SharePoint Developer Challenge
Paul Andrew released a very exciting announcement last Friday (http://blogs.msdn.com/pandrew/archive/2009/02/27/microsoft-sharepoint-developer-forum-challenge-march-april-and-may-2009.aspx). The announcement was that Microsoft is running a contest for people who contribute to the SharePoint developer forums! (http://social.msdn.microsoft.com/Forums/en-US/sharepointdevelopment/threads/)
There are some pretty sweet prizes up for grabs:
- 1st Prize – a 120GB Zune
- 2nd Prize – an Xbox 360 Arcade
- 3rd, 4th, 5th Prize – a 7” SharePoint Branded Digital Photo Frame
I am also going to quote how to enter from Paul’s post here:
How do I enter?
If you wish to participate in this Contest, you must FIRST register before the close of the Monthly Prize Period you are entering by sending an e-mail to firstname.lastname@example.org that conforms to the following requirements:
The subject line of your e-mail must read – ‘Forum Promotion’
1. The body of your e-mail must contain the following information:
2. First and last name.
3. Email address
4. Forum sign-in name, which we’ll use to identify your answers.
This is great news for those who like contributing and helping people in the community as they now have a chance to get something back, but it is also terrific because hopefully it drives far more people to contribute on the forums. I also hope it becomes a regular thing. *wink wink to the Microsoft teams*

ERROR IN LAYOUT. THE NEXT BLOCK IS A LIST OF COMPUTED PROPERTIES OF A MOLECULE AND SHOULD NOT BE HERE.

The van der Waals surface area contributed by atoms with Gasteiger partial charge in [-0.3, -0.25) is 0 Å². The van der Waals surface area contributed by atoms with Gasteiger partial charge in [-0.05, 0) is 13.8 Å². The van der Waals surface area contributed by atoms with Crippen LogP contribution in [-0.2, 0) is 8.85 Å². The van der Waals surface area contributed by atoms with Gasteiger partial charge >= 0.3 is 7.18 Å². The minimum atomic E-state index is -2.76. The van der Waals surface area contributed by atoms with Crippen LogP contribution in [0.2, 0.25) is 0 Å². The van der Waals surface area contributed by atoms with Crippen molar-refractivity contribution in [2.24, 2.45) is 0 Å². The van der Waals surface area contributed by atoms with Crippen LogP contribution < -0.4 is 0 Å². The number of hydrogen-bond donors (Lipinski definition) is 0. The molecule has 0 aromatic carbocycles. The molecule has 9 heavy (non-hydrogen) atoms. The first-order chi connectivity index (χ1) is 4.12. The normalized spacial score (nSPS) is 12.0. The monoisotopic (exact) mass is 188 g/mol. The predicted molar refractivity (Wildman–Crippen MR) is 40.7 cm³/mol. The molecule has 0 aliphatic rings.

There has been a lot of debate especially around SharePoint Development support and resources from Microsoft as we have progressed through SharePoint 2007’s maturity. Some individuals feel Microsoft may not have released enough information (especially in the beginning) and support for developers learning and building powerful SharePoint based solutions.
In my mind the community will always be far more effective at creating documentation and parsing out a large number of recommendations and best practices than Microsoft can be on an almost open ended platform like SharePoint.
While I am in agreement that it can be frustrating (trust me I know) for new or existing developers to find certain information on classes, methods, or development related material for SharePoint (especially at the beginning of the SharePoint 2007 release), it is extremely satisfying to see Microsoft do initiative after initiative to help support the Microsoft Development community.
Here is another simple example of Microsoft trying to help the community grow and become stronger and I just wanted to say thank you to both the community and Microsoft for working together so well and striving to become better all the time.